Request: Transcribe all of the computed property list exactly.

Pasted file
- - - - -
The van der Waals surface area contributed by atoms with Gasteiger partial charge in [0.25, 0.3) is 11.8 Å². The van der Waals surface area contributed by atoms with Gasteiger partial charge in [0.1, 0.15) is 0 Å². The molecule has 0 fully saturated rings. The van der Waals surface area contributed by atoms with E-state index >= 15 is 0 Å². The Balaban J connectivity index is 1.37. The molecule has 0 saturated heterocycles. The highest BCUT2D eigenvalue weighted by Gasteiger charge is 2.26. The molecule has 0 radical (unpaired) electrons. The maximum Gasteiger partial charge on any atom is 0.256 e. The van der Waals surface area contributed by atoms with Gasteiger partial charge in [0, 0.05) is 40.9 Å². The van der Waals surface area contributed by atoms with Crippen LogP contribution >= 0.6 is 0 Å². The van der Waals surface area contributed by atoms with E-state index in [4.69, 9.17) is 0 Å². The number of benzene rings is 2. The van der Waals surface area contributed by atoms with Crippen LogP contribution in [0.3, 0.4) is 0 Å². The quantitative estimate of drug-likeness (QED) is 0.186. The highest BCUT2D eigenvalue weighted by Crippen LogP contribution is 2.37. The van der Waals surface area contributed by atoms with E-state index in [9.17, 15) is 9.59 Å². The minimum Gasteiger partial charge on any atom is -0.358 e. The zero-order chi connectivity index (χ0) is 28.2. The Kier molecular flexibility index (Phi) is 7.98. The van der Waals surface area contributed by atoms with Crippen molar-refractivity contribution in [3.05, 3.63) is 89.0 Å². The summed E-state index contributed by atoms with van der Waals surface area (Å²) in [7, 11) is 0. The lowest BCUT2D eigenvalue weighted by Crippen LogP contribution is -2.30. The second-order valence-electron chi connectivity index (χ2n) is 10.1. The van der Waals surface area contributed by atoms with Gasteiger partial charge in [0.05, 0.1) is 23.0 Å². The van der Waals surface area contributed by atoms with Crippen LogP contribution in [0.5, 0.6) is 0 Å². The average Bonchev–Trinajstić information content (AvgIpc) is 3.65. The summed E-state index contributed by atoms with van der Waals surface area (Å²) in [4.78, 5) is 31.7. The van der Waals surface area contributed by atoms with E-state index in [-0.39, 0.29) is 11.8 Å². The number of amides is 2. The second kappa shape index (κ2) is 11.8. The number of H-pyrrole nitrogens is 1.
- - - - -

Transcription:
The van der Waals surface area contributed by atoms with Gasteiger partial charge in [0.25, 0.3) is 11.8 Å². The van der Waals surface area contributed by atoms with Gasteiger partial charge in [0.1, 0.15) is 0 Å². The molecule has 0 fully saturated rings. The van der Waals surface area contributed by atoms with E-state index >= 15 is 0 Å². The Balaban J connectivity index is 1.37. The molecule has 0 saturated heterocycles. The highest BCUT2D eigenvalue weighted by Gasteiger charge is 2.26. The molecule has 0 radical (unpaired) electrons. The maximum Gasteiger partial charge on any atom is 0.256 e. The van der Waals surface area contributed by atoms with Gasteiger partial charge in [0, 0.05) is 40.9 Å². The van der Waals surface area contributed by atoms with Crippen LogP contribution >= 0.6 is 0 Å². The van der Waals surface area contributed by atoms with E-state index in [4.69, 9.17) is 0 Å². The number of benzene rings is 2. The van der Waals surface area contributed by atoms with Crippen LogP contribution in [0.3, 0.4) is 0 Å². The quantitative estimate of drug-likeness (QED) is 0.186. The highest BCUT2D eigenvalue weighted by Crippen LogP contribution is 2.37. The van der Waals surface area contributed by atoms with E-state index in [9.17, 15) is 9.59 Å². The minimum Gasteiger partial charge on any atom is -0.358 e. The zero-order chi connectivity index (χ0) is 28.2. The Kier molecular flexibility index (Phi) is 7.98. The van der Waals surface area contributed by atoms with Crippen molar-refractivity contribution in [3.05, 3.63) is 89.0 Å². The summed E-state index contributed by atoms with van der Waals surface area (Å²) in [7, 11) is 0. The lowest BCUT2D eigenvalue weighted by Crippen LogP contribution is -2.30. The second-order valence-electron chi connectivity index (χ2n) is 10.1. The van der Waals surface area contributed by atoms with Gasteiger partial charge in [0.05, 0.1) is 23.0 Å². The van der Waals surface area contributed by atoms with Crippen LogP contribution in [0.5, 0.6) is 0 Å². The average Bonchev–Trinajstić information content (AvgIpc) is 3.65. The summed E-state index contributed by atoms with van der Waals surface area (Å²) in [4.78, 5) is 31.7. The van der Waals surface area contributed by atoms with E-state index in [-0.39, 0.29) is 11.8 Å². The number of amides is 2. The second kappa shape index (κ2) is 11.8. The number of H-pyrrole nitrogens is 1.